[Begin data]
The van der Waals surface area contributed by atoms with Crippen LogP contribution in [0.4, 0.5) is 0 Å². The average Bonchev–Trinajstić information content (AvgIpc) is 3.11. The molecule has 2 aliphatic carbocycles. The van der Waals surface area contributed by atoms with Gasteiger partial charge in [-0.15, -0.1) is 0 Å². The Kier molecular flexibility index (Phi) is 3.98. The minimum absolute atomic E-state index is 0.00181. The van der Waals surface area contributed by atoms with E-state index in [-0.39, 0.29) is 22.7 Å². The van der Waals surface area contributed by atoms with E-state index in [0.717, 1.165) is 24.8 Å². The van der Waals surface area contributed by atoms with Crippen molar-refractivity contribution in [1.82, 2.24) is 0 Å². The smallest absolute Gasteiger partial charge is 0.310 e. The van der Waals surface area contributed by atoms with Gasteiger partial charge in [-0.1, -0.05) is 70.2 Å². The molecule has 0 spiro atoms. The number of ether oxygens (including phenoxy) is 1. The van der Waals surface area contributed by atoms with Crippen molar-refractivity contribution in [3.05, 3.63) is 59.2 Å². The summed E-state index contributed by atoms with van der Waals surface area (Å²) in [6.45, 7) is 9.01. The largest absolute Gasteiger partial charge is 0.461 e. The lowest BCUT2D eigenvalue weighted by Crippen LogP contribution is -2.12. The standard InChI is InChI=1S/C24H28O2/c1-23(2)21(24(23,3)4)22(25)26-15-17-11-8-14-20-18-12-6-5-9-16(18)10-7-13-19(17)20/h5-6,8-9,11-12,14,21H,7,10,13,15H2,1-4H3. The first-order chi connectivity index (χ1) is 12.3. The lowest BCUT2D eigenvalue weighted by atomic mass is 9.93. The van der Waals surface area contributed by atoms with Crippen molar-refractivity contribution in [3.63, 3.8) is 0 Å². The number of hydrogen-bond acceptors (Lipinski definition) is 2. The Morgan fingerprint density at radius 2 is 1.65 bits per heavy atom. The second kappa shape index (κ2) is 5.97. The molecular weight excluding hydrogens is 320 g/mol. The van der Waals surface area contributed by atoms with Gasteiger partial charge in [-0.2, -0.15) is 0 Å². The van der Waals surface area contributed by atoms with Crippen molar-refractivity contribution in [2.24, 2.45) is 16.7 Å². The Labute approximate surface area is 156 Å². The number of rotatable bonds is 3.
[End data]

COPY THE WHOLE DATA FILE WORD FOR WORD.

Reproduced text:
The van der Waals surface area contributed by atoms with Crippen LogP contribution in [0.4, 0.5) is 0 Å². The average Bonchev–Trinajstić information content (AvgIpc) is 3.11. The molecule has 2 aliphatic carbocycles. The van der Waals surface area contributed by atoms with Gasteiger partial charge in [-0.15, -0.1) is 0 Å². The Kier molecular flexibility index (Phi) is 3.98. The minimum absolute atomic E-state index is 0.00181. The van der Waals surface area contributed by atoms with E-state index in [-0.39, 0.29) is 22.7 Å². The van der Waals surface area contributed by atoms with E-state index in [0.717, 1.165) is 24.8 Å². The van der Waals surface area contributed by atoms with Crippen molar-refractivity contribution in [1.82, 2.24) is 0 Å². The smallest absolute Gasteiger partial charge is 0.310 e. The van der Waals surface area contributed by atoms with Gasteiger partial charge in [-0.1, -0.05) is 70.2 Å². The molecule has 0 spiro atoms. The number of ether oxygens (including phenoxy) is 1. The van der Waals surface area contributed by atoms with Crippen molar-refractivity contribution in [3.05, 3.63) is 59.2 Å². The summed E-state index contributed by atoms with van der Waals surface area (Å²) in [6.45, 7) is 9.01. The largest absolute Gasteiger partial charge is 0.461 e. The lowest BCUT2D eigenvalue weighted by Crippen LogP contribution is -2.12. The standard InChI is InChI=1S/C24H28O2/c1-23(2)21(24(23,3)4)22(25)26-15-17-11-8-14-20-18-12-6-5-9-16(18)10-7-13-19(17)20/h5-6,8-9,11-12,14,21H,7,10,13,15H2,1-4H3. The first-order chi connectivity index (χ1) is 12.3. The lowest BCUT2D eigenvalue weighted by atomic mass is 9.93. The van der Waals surface area contributed by atoms with Crippen molar-refractivity contribution in [3.63, 3.8) is 0 Å². The number of hydrogen-bond acceptors (Lipinski definition) is 2. The Morgan fingerprint density at radius 2 is 1.65 bits per heavy atom. The second kappa shape index (κ2) is 5.97. The molecular weight excluding hydrogens is 320 g/mol. The van der Waals surface area contributed by atoms with Gasteiger partial charge in [-0.2, -0.15) is 0 Å². The van der Waals surface area contributed by atoms with Crippen molar-refractivity contribution in [2.24, 2.45) is 16.7 Å². The Labute approximate surface area is 156 Å². The number of rotatable bonds is 3.